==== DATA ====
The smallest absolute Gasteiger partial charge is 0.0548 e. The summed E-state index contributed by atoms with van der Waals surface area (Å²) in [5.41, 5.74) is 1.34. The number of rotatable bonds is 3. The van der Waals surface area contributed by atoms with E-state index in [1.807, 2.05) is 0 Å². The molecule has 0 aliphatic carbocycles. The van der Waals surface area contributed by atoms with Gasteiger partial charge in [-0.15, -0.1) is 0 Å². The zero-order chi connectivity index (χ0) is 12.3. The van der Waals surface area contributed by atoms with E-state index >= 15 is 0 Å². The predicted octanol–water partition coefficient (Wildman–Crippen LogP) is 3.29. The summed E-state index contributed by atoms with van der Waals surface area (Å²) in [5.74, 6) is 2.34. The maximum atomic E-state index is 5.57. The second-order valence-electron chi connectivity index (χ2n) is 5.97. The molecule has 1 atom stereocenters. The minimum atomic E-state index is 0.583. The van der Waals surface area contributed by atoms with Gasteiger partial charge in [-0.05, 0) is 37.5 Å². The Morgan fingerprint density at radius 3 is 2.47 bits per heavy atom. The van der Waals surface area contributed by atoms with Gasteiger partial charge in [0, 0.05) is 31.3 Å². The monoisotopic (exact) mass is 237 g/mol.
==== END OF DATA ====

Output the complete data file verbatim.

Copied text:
The smallest absolute Gasteiger partial charge is 0.0548 e. The summed E-state index contributed by atoms with van der Waals surface area (Å²) in [5.41, 5.74) is 1.34. The number of rotatable bonds is 3. The van der Waals surface area contributed by atoms with E-state index in [1.807, 2.05) is 0 Å². The molecule has 0 aliphatic carbocycles. The van der Waals surface area contributed by atoms with Gasteiger partial charge in [-0.15, -0.1) is 0 Å². The zero-order chi connectivity index (χ0) is 12.3. The van der Waals surface area contributed by atoms with E-state index >= 15 is 0 Å². The predicted octanol–water partition coefficient (Wildman–Crippen LogP) is 3.29. The summed E-state index contributed by atoms with van der Waals surface area (Å²) in [5.74, 6) is 2.34. The maximum atomic E-state index is 5.57. The second-order valence-electron chi connectivity index (χ2n) is 5.97. The molecule has 1 atom stereocenters. The minimum atomic E-state index is 0.583. The van der Waals surface area contributed by atoms with Gasteiger partial charge in [-0.05, 0) is 37.5 Å². The Morgan fingerprint density at radius 3 is 2.47 bits per heavy atom. The van der Waals surface area contributed by atoms with Gasteiger partial charge in [0, 0.05) is 31.3 Å². The monoisotopic (exact) mass is 237 g/mol.